Kaveri: Whose Water is it Anyway?

Several people are asking what is my/Loksatta’s position on the Kaveri water-sharing dispute between our state and Tamil Nadu. This dispute predates independence – and it is a shame that our policymakers have been unable to resolve this issue to this day.

At Loksatta, we have been discussing about what should the sustainable and peaceful long-term solution – while keeping in mind that we need to resolve the short-term needs of this particular season/year immediately. We want to propose real workable solutions – rather than merely doing what most politicians are doing – i.e. simply declare a ‘political stand’ eyeing on upcoming elections/to maintain current seats and such.

Developing an implementable solution focusing on our state’s needs, while ensuring we are also fair to Tamil Nadu, cannot be done overnight, but we must do it pretty quickly. I will share some of the thoughts here.

Ideally, Karnataka and Tamil Nadu should come up with cooperative approach and decide how to share Kaveri water during good years as well as drought years. However, there is complete lack of trust among us in any data provided by Tamil Nadu – and Tamil Nadu people do not trust any data provided our state government. (I think we may have lost a window of opportunity to develop the interstate water policy during these ‘peace’ times. Without high emotions raging on both sides of the dispute, we could probably have had an equitable and agreeable solution mostly based on scientific facts and long-term view.)

To me, it is very illuminating that when rains were satisfactory over last few years, the Kaveri issue didn’t take the center stage in Karnataka or Tamil Nadu politics. This means that the real root cause of the issue is the scarcity of water. And the scarcity of freshwater will only continue – with continuous depletion of ground water, increased urbanisation, increased population, environmental pollution, need for hydro-power generation etc – unless we begin to do things differently. Our problem is not unique to us. Every state – and indeed every country – is facing an issue of disappearing water supply – and desperately trying to figure out how long we can get by before serious drought hits us. Some even say that the next world war is going to be about water!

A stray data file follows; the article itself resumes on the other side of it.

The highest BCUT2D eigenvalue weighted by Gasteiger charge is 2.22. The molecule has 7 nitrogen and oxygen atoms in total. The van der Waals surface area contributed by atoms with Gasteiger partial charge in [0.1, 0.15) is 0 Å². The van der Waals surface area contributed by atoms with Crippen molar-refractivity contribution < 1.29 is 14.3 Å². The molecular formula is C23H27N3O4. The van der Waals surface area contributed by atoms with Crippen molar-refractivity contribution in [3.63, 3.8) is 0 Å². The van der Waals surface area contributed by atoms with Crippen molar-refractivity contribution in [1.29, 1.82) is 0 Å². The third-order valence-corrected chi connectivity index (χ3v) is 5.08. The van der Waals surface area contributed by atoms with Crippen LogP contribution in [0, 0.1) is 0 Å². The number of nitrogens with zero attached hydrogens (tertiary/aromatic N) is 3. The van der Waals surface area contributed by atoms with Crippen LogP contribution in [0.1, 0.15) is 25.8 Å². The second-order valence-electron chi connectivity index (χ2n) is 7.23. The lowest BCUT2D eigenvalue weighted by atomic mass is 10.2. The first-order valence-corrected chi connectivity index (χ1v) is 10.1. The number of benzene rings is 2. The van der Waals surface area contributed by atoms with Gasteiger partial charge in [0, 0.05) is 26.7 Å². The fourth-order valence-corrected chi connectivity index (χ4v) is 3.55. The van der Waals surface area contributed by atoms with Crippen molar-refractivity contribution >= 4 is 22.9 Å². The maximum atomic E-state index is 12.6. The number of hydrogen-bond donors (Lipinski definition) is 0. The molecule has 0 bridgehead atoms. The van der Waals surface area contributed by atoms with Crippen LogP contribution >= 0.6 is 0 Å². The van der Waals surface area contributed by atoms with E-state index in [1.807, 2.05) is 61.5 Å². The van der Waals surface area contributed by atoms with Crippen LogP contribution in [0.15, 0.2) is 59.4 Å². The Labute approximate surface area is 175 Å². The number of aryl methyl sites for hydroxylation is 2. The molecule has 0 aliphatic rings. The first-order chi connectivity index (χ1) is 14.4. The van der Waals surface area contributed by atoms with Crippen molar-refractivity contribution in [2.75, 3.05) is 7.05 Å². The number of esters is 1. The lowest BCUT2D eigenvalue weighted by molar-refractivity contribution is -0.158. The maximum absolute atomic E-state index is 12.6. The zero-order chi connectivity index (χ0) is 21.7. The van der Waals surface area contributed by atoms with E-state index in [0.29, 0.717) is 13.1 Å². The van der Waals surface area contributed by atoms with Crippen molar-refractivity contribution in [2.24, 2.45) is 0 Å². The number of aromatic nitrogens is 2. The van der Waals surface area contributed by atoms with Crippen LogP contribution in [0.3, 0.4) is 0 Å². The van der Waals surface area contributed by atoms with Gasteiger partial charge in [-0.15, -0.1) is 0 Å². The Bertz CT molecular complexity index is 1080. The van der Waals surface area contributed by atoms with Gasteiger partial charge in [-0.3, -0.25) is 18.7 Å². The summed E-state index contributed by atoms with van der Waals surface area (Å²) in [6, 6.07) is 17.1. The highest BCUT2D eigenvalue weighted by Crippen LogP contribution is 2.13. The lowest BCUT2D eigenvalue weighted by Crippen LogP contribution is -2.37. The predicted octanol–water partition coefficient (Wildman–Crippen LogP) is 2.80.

Just like any sophisticated camera, most of us see things very differently when we change our ‘lens’. Looking at the water problem merely as ‘sharing the current small pie’ will not take us too for. We must conserve/increase our overall water supply. About 65% of Kaveri water is used for irrigation. We need to see how we can make our agriculture less dependent on water. Also, Bangalore’s population has doubled in just about one decade – and Kaveri water can only be stretched so long. We should take multiple measures to increase Bangalore’s water supply. We should seek funds from the center to overhaul Bangalore’s water infrastructure – to make it more efficient, plug any leaks, multiple uses of same water – as well supplement city’s water supply from local sources such as well-maintained lakes, proper recycling of water.

Our lawmakers have learnt merely to do protests and walk-outs whenever they face an issue rather than developing well-thought out, well-researched, well-advocated win-win solutions. We owe to ourselves and our future generations to resolve Kaveri issue quickly – as well as develop a national policy that should guide the way we share our common resources.

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3 responses to this post.

  1. Posted by har.sri.ga on October 6, 2012 at 3:51 pm

    The rain water which falls in the Kaveri basin of Karnataka, certainly belongs to Karnataka. It has to serve the needs to the people who are residing in the basin. The downstream basin cannot treat the upstream region as water tanks, we are source of water only!
    So, if they need water at X time of the year ; then they have to store water instead of eyeing on our dams!

    Reply

  2. Posted by Chetan on April 22, 2013 at 2:58 pm

    I cudnt see any solution at all provided here…the problems are explained thats it,,but i dont see any solution or any plans to resolve the issue.

    Reply

  3. Posted by Prashanth on May 19, 2013 at 11:53 am

    i am not sure if the politicians of both states have not thought of the points opined in the column but feels that the issue is kept burning for political reasons and get milage as and when required.

    Reply

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